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This Righty believes there should be a public option for health care.

Discussion in 'Political Discussion' started by cupofjoe1962, Sep 21, 2009.

  1. cupofjoe1962

    cupofjoe1962 Rookie

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    Although I am a registered independant, I am on the right for 90% of the
    issues.

    I do believe in Obama's public option for health care.

    People should be able to purchase affordable health care.
    When I started working my current job in 1985 they offered blue cross
    master medical at no cost to the employer.

    In 1990 they dumped blue cross & started charging small premium/copay towards a few different choices of HMO's.

    I am now paying a little under $600 for a family of 4.
    This does not include a copay of $20 & $30 for a specialist or $100 for
    a emergency room visit.

    I will be 48 in January & I have a two and a three year old child.

    What happens if I lose my job in the next 15 years?
    Cobra only lasts for so long and it is very expensive.

    I will be 64 before my daughter turns 18.

    I believe that there should be some sort of public option to purchase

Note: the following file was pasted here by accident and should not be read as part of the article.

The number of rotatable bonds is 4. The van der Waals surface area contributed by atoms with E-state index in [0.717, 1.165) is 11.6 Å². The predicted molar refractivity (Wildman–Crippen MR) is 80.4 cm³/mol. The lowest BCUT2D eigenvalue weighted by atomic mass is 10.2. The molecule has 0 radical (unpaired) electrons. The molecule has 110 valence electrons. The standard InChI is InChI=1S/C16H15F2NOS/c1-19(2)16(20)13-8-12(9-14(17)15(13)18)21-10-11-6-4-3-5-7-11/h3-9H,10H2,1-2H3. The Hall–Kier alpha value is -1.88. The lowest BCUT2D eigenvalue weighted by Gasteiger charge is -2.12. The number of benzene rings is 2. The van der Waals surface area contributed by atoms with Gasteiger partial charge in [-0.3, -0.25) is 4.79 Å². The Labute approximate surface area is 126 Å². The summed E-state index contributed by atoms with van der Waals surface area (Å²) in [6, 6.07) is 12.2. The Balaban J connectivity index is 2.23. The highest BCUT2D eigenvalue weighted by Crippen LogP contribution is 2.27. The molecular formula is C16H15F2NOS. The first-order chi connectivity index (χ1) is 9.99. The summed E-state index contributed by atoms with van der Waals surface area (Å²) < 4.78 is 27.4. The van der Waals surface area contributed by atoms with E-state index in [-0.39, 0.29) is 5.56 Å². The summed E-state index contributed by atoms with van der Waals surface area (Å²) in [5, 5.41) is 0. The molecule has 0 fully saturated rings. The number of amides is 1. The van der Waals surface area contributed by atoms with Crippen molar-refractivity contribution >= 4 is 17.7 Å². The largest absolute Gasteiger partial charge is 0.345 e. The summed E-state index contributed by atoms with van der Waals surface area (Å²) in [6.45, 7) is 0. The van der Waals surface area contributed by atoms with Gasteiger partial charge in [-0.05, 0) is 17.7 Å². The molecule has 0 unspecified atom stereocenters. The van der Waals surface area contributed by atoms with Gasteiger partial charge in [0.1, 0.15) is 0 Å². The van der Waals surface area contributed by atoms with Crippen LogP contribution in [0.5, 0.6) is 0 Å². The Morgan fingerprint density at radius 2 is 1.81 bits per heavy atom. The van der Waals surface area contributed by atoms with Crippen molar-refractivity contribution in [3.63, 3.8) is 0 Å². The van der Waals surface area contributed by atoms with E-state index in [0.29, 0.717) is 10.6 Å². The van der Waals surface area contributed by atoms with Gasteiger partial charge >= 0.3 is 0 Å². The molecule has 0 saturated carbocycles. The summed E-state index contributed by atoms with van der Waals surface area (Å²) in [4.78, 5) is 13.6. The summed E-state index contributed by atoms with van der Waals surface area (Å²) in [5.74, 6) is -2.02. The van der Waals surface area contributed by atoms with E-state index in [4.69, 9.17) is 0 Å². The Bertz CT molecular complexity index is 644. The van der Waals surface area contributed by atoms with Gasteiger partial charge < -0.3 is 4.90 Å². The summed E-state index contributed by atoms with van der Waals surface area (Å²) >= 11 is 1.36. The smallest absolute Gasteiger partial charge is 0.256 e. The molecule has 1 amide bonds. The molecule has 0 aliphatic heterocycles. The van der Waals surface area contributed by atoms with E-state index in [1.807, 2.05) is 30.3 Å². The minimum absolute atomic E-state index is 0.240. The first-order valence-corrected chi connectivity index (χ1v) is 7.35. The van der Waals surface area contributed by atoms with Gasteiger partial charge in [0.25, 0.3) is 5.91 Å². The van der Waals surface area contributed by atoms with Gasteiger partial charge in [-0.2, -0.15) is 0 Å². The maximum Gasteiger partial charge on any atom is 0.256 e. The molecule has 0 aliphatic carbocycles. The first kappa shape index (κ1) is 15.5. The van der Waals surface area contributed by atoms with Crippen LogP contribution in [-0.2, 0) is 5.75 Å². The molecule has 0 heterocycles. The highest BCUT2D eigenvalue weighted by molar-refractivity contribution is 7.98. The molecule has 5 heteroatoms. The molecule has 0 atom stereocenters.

affordable health care.

    I am not talking about free health care..... I am talking about affordable
    health care for you and your family.
    Last edited: Sep 21, 2009
  2. Fogbuster

    Fogbuster Rookie

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    Health care should definitely be affordable. Goes without saying. From all I've seen, as soon as the government gets involved the costs escalate and the service goes down; there is yet another layer of fraud and corruption, and the public tax-payer suffers yet again.


    If the federal government can ensure that costs will be held to reasonable rates, while quality continues to be the best possible, then I support the government to do so.

    So far Obama, Pelosi, and Reid have utterly failed to convince me they are up to the job. Not when they haven't even read the legislation they want to force down our throats. No way.



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  3. DarrylS

    DarrylS PatsFans.com Supporter PatsFans.com Supporter

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    My concern is about my grandkids, both of whom are not covered by any insurance... what happens if they get into an accident, or incur some type of disease... there are no good choices, jury is still out on a public option as concerns about the cost.. otoh not all that enamored with the state of private health insurance, which has gotten very inpersonal and morphed into some useless paper generating machine that sends me mail about twice a week showing how they are paying the costs and when I have a question, I call and the computer tells me how long I have to wait..